“… Only last Wednesday did Pavelko feel certain the sport would return on the date, one day before the celebration of Ukrainian independence, he had earmarked. That was when the security protocols were finally signed off after exhaustive conversations that were not always plain sailing. Should fans be allowed in? That question was easy enough to answer during wartime. Ought the precise time and location of games be kept secret? That was up for discussion but ultimately rejected. What will happen if and when air raid sirens interrupt play? Nobody can be entirely sure how that will feel but games may be abandoned if they sound for longer than an hour. Referees will confer with military advisers to make that decision. …” Guardian
“‘My heart aches when I think of Kharkiv,’ says goalkeeper Denys Sydorenko. ‘A missile hit our training ground – there’s nothing left of where we used to play.’ On 22 February, Sydorenko’s team, Metalist 1925 Kharkiv, were taking part in a regular training session during the Ukrainian Premier League’s winter break. Two days later, everything stopped. Russia had invaded. Now, six months into the war, Ukraine is preparing to resume its domestic football competitions – despite the constant danger the ongoing conflict brings. The decision to cancel the remainder of the 2021-22 football season was finally taken in April. Shakhtar Donetsk were leading by two points with just over half of the matches played. …” BBC
“Five months ago, footballers in Ukraine could not afford to give a second thought to their sport. The horrors being inflicted by Russia’s invading forces left nobody untouched and the act of staying alive, while ensuring the same of their loved ones, was all that mattered. Many players left their clubs for the country’s west, basing themselves in relatively calm locations; some sheltered underground with their families and, in a number of cases, teammates, for days on end. …” Guardian (July 24)
Shakhtar’s chief executive Sergei Palkin is scathing of FIFA’s conduct
“Ukrainian football club Shakhtar Donetsk are seeking €50million worth of damages from football’s world governing body and the club has filed papers in the Court of Arbitration for Sport appealing against a ruling by FIFA that allows foreign players to unilaterally suspend their contracts in the war-torn country. The Athletic can exclusively reveal that Shakhtar, who have won the Ukrainian championship 13 times in the post-Soviet independence era since 1992, filed the documents to Matthieu Reeb, the Court of Arbitration for Sport (CAS) director general in Switzerland, in July. …” The Athletic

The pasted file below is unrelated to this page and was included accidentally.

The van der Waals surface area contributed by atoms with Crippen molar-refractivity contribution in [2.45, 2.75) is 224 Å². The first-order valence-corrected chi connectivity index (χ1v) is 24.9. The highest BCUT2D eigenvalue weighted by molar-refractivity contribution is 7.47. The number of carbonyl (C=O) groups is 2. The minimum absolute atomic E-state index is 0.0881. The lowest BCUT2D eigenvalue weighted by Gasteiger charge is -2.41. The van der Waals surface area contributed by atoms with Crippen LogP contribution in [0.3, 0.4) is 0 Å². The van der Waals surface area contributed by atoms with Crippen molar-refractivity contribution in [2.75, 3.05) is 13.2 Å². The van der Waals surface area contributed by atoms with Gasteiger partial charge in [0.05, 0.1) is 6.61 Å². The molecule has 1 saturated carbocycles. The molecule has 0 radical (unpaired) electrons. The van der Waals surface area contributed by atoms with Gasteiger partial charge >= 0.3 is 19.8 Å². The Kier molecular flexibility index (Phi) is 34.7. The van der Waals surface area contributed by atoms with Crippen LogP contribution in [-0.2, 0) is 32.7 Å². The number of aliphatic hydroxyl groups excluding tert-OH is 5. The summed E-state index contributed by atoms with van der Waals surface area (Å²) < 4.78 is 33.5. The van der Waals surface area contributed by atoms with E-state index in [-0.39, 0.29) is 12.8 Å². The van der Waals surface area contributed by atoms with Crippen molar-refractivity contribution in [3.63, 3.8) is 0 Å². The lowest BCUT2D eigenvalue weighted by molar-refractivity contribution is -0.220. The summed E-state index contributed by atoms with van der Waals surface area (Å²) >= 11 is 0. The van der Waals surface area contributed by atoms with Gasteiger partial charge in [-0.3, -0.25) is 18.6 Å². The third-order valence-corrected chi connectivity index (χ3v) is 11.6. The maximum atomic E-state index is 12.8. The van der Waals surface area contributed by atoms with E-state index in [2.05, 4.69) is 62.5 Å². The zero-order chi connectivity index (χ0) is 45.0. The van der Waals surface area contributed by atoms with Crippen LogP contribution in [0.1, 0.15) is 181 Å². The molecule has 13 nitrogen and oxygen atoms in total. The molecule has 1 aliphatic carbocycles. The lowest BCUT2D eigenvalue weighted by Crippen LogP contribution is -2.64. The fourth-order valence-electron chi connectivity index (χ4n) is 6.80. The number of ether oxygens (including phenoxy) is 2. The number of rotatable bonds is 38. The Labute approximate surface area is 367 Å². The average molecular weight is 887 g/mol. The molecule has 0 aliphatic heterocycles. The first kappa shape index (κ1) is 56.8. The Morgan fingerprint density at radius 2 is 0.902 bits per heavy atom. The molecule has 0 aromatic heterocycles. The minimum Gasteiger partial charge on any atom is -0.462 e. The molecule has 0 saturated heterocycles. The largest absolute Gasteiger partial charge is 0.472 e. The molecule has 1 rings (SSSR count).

“CARDIFF, Wales — When it was over, when the referee blew his whistle and the crowd roared and Ukraine’s dream of earning a place in this year’s World Cup was gone, most of its national soccer team dropped straight to the grass. A few players held their heads in their hands. The rest simply stared off into space. The scoreboard confirmed what, in that moment, even the Ukrainians themselves could scarcely believe: Wales 1, Ukraine 0. A World Cup qualifying journey laced with symbolism and spirit and national pride, an opportunity delayed three months by war with Russia and reaching its denouement on a day that had begun with explosions in Kyiv, the first direct airstrikes on the capital in a month, had ended not in triumph but in the cruelest of twists: defeat to Wales on an own goal scored by a Ukraine forward, Andriy Yarmolenko. …” NY Times Guardian: Kyiv locals put Ukraine’s defeat into context after World Cup near miss
“Once Gazprom were cut as UEFA partners and Aeroflot was jettisoned as a blue chip Manchester United sponsor, an isolated discussion returned to the Russian football sphere – Europe can go get stuffed. And once clubs and national teams were banned from UEFA competitions on may We’re off to join Asia! …” Backpage Football
“Chernihiv is the largest Ukrainian city to have been freed from Russian occupation. Its pre-war population was estimated at around 280,000. After being under siege for more than a month only a third of that figure remains. Seven hundred people have lost their lives, according to official sources. Before the Russian invasion on 24 February, the city was little known around the world. It is situated 150 kilometres northeast of Kyiv and just 60km from the border with Belarus, on the banks of the Desna river. In Ukraine, Chernihiv was known for its wonderful churches, chic parks and great promenades by the river. …” Guardian
“… That is the exhausting but grimly necessary reality for Zinchenko and his compatriots. Every action is cast in the shadow of Russia’s invasion, with its barbaric consequences, and among the biggest concerns is that people outside become desensitised. It simply would not do and, on an Easter weekend when professional commitments bring an FA Cup semi-final for Manchester City against Liverpool, he wants to use his platform. For almost an hour his anger pours out, sometimes in controlled rage but often in raw expressions of hurt. Words can capture people’s attention but, in whatever order, they still cannot rationalise exactly what is happening inside Ukraine. …” Guardian W – Oleksandr Zinchenko